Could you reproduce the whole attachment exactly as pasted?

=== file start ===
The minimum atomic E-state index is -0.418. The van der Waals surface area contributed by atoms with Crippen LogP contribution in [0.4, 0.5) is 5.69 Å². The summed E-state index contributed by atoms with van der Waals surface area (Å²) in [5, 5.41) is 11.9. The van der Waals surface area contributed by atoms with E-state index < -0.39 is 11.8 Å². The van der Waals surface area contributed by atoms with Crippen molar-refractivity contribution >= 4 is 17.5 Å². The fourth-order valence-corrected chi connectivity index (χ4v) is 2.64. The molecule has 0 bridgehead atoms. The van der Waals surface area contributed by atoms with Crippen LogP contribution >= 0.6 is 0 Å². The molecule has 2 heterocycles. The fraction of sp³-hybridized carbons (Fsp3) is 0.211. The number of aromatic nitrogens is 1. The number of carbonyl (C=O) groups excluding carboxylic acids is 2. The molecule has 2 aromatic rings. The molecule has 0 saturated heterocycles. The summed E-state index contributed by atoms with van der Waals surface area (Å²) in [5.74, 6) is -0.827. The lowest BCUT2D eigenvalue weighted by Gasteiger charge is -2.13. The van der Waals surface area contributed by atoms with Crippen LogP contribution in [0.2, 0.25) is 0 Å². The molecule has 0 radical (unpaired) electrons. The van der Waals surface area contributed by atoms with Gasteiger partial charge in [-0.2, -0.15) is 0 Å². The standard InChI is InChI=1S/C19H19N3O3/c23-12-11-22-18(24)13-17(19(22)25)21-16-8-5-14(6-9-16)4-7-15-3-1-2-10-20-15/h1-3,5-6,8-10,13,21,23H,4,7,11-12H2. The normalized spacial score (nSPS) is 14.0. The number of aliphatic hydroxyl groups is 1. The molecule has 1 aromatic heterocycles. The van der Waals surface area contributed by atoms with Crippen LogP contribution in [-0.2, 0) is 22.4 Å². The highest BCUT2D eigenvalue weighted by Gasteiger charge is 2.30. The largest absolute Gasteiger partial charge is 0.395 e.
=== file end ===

The minimum atomic E-state index is -0.418. The van der Waals surface area contributed by atoms with Crippen LogP contribution in [0.4, 0.5) is 5.69 Å². The summed E-state index contributed by atoms with van der Waals surface area (Å²) in [5, 5.41) is 11.9. The van der Waals surface area contributed by atoms with E-state index < -0.39 is 11.8 Å². The van der Waals surface area contributed by atoms with Crippen molar-refractivity contribution >= 4 is 17.5 Å². The fourth-order valence-corrected chi connectivity index (χ4v) is 2.64. The molecule has 0 bridgehead atoms. The van der Waals surface area contributed by atoms with Crippen LogP contribution >= 0.6 is 0 Å². The molecule has 2 heterocycles. The fraction of sp³-hybridized carbons (Fsp3) is 0.211. The number of aromatic nitrogens is 1. The number of carbonyl (C=O) groups excluding carboxylic acids is 2. The molecule has 2 aromatic rings. The molecule has 0 saturated heterocycles. The summed E-state index contributed by atoms with van der Waals surface area (Å²) in [5.74, 6) is -0.827. The lowest BCUT2D eigenvalue weighted by Gasteiger charge is -2.13. The van der Waals surface area contributed by atoms with Crippen LogP contribution in [0.2, 0.25) is 0 Å². The molecule has 0 radical (unpaired) electrons. The van der Waals surface area contributed by atoms with Gasteiger partial charge in [-0.2, -0.15) is 0 Å². The standard InChI is InChI=1S/C19H19N3O3/c23-12-11-22-18(24)13-17(19(22)25)21-16-8-5-14(6-9-16)4-7-15-3-1-2-10-20-15/h1-3,5-6,8-10,13,21,23H,4,7,11-12H2. The normalized spacial score (nSPS) is 14.0. The number of aliphatic hydroxyl groups is 1. The molecule has 1 aromatic heterocycles. The van der Waals surface area contributed by atoms with Crippen LogP contribution in [-0.2, 0) is 22.4 Å². The highest BCUT2D eigenvalue weighted by Gasteiger charge is 2.30. The largest absolute Gasteiger partial charge is 0.395 e.